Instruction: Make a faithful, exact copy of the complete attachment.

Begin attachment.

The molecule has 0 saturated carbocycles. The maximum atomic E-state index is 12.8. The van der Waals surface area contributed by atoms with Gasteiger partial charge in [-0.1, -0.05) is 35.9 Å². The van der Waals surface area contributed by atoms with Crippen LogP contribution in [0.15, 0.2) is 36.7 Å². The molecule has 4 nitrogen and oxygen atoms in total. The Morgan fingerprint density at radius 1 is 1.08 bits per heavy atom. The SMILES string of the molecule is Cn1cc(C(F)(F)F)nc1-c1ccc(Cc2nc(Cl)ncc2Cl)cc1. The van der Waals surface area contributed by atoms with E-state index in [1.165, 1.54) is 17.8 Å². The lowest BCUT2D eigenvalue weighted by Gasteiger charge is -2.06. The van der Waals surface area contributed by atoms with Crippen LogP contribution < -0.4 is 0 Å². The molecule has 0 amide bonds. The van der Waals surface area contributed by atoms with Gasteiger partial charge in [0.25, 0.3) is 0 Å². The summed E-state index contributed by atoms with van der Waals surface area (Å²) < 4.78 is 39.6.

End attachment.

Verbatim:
The molecule has 0 saturated carbocycles. The maximum atomic E-state index is 12.8. The van der Waals surface area contributed by atoms with Gasteiger partial charge in [-0.1, -0.05) is 35.9 Å². The van der Waals surface area contributed by atoms with Crippen LogP contribution in [0.15, 0.2) is 36.7 Å². The molecule has 4 nitrogen and oxygen atoms in total. The Morgan fingerprint density at radius 1 is 1.08 bits per heavy atom. The SMILES string of the molecule is Cn1cc(C(F)(F)F)nc1-c1ccc(Cc2nc(Cl)ncc2Cl)cc1. The van der Waals surface area contributed by atoms with E-state index in [1.165, 1.54) is 17.8 Å². The lowest BCUT2D eigenvalue weighted by Gasteiger charge is -2.06. The van der Waals surface area contributed by atoms with Crippen LogP contribution < -0.4 is 0 Å². The molecule has 0 amide bonds. The van der Waals surface area contributed by atoms with Gasteiger partial charge in [0.25, 0.3) is 0 Å². The summed E-state index contributed by atoms with van der Waals surface area (Å²) < 4.78 is 39.6.